CHARLOTTE, N.C. – Rusty Wallace touched on his early days trying to make it as a professional race car driver, the lessons he learned from NASCAR’s pioneers and his relentless push to drive for Roger Penske in an energetic acceptance into the Hall of Fame.
Then Wallace, winner of 55 races and the 1989 championship, called Friday night’s induction the biggest day of my driving career.
Wallace was the headliner of the fourth Hall of Fame class, which included innovative mechanic and crew chief Leonard Wood, former series champions Buck Baker and Herb Thomas and former car owner Cotton Owens. Wallace and Wood are the only two living members of this year’s class.
The thing I learned, and I said it the driver meeting in 2005 the day I retired and walked out, I said `This is a privilege. This is a privilege to race in NASCAR. You don’t have to do it, we’re not making you do it. It’s a privilege to race in NASCAR, and it’s a blessing for me to be in this sport and do what I’ve done,’ Wallace said. I just hope all the young drivers respect NASCAR as much as I respect it and go out there and say nice things about NASCAR and help build this sport.
Wood, who was inducted a year after his older brother, Glenn, made a point to thank Ford Motor Company. The famed No. 21 Wood Brothers entry has a long association with the blue oval.
If it wasn’t for Ford Motor Company and my brother, Glenn, I wouldn’t be up here, said Wood, who also listed every racer who has driven the No. 21.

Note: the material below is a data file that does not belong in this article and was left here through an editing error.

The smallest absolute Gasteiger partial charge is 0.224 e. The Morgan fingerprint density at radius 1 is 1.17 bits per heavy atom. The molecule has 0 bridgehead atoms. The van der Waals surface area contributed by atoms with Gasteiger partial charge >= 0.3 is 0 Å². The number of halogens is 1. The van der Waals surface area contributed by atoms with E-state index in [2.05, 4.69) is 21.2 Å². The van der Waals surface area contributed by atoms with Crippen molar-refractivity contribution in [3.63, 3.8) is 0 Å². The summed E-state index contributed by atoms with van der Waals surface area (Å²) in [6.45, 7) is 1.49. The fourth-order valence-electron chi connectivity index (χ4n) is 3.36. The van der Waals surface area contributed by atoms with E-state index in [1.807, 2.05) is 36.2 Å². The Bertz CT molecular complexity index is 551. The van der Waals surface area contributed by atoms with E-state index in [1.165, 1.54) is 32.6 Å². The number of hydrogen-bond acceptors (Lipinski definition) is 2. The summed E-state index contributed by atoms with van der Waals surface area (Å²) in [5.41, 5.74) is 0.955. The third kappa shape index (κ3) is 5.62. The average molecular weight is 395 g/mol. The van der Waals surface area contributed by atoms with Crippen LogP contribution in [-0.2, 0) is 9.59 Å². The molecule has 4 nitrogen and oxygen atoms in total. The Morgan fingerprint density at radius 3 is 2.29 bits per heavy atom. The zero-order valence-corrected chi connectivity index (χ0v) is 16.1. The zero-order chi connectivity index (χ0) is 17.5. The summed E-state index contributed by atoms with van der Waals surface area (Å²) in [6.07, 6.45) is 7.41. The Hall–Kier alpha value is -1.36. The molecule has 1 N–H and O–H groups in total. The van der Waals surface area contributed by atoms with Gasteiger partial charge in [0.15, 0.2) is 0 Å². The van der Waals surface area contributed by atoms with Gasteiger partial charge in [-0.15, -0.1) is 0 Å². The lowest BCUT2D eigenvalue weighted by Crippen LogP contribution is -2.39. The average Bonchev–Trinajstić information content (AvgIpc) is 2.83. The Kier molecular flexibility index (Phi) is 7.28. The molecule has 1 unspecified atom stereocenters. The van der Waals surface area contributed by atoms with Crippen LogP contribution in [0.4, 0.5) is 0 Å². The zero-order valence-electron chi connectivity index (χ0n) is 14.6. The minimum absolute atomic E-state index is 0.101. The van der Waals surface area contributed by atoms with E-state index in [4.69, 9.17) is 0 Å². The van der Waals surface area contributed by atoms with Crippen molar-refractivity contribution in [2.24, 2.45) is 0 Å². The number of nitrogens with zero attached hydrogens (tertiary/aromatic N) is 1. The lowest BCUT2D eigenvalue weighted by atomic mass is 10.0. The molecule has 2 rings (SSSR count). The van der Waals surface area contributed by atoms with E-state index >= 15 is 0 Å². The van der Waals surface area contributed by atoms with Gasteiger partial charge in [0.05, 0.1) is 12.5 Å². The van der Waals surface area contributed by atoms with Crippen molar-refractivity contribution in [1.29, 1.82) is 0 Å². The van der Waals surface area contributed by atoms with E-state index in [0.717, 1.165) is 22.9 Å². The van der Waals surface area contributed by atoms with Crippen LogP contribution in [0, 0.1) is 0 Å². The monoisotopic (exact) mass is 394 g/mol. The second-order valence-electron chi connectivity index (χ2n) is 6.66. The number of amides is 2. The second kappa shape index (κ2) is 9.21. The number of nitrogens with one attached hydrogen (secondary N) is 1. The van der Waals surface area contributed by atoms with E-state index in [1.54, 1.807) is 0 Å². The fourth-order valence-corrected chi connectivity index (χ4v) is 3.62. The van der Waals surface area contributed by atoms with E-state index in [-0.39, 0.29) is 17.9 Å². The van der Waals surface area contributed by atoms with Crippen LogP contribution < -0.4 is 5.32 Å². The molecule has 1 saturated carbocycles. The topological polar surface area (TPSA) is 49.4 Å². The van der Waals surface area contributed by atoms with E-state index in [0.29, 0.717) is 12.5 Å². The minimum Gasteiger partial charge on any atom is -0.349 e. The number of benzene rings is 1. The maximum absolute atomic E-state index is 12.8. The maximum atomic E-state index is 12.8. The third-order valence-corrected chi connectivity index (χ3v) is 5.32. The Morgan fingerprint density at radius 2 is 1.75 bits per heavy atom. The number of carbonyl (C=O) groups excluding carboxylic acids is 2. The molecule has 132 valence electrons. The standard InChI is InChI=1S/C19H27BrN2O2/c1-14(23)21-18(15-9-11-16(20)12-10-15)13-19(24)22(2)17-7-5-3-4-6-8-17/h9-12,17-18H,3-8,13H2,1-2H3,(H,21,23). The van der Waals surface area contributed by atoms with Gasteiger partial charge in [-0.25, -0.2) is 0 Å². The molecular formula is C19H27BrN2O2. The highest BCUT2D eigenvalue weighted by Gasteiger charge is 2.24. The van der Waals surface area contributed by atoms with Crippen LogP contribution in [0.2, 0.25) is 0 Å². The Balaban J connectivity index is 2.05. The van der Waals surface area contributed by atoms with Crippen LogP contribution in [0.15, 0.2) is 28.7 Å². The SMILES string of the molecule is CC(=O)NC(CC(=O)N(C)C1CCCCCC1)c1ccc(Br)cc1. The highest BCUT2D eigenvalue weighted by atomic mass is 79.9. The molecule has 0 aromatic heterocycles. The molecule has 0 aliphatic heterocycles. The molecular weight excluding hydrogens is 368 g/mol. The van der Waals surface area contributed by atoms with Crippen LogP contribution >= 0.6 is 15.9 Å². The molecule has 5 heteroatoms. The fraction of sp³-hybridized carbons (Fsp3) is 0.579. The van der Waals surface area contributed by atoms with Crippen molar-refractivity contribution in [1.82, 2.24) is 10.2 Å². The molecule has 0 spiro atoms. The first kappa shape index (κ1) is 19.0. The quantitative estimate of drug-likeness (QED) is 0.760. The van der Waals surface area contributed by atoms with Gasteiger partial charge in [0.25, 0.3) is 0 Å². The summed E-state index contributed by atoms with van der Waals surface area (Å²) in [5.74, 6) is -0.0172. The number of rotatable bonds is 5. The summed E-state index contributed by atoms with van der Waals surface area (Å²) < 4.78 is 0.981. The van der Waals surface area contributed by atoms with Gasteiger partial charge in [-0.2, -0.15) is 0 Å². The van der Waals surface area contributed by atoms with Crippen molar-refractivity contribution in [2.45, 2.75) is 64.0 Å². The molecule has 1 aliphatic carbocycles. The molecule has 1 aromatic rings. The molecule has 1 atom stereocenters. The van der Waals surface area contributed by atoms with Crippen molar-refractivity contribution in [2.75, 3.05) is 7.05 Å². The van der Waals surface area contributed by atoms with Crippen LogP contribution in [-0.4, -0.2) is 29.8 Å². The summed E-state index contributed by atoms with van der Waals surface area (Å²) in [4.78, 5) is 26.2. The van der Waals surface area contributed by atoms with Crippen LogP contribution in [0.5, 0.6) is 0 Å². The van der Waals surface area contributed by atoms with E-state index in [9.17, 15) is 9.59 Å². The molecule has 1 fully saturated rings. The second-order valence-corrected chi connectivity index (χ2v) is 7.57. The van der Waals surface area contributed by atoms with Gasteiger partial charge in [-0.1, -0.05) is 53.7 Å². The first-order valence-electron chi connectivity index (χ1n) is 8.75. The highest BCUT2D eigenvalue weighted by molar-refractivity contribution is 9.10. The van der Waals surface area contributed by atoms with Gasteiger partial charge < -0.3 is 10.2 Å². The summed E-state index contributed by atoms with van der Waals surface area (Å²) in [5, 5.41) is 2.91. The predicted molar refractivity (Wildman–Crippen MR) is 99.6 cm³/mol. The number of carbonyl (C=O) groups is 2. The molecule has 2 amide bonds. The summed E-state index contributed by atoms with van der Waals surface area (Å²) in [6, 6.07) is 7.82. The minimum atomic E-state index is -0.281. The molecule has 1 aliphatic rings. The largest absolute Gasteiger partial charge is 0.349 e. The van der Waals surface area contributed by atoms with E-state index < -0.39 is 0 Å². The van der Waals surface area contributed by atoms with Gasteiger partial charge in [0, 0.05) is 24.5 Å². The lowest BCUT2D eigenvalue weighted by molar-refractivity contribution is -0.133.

Baker was introduced by Jeff Gordon, one of five active drivers chosen to introduce the nominees. Gordon talked about being a proud graduate of Baker’s driving school.
Baker was the first driver to win consecutive NASCAR premier series championships. His 1956 and 1957 titles came during a four-year span when he finished in the top two in points in all four seasons.
It was only fitting that Owens was inducted into the Hall by David Pearson, the driver who won him a championship and was a devoted friend long after their racing careers ended.
Pearson, a member of the second class for the Hall, inducted former driver and car owner Owens in Friday night’s ceremony. Owens died at 88 in June, weeks after learning he had been voted into the Hall’s fourth class.
Owens won nine races as a driver, then transitioned into ownership. He finished second in points in 1959 to Hall of Famer Lee Petty, and won more than 100 races in NASCAR’s modified division.
He was named one of NASCAR’s 50 greatest drivers in 1998.
Thomas, the first driver to win two NASCAR championships, won 48 races and ranks 13th on the career wins list.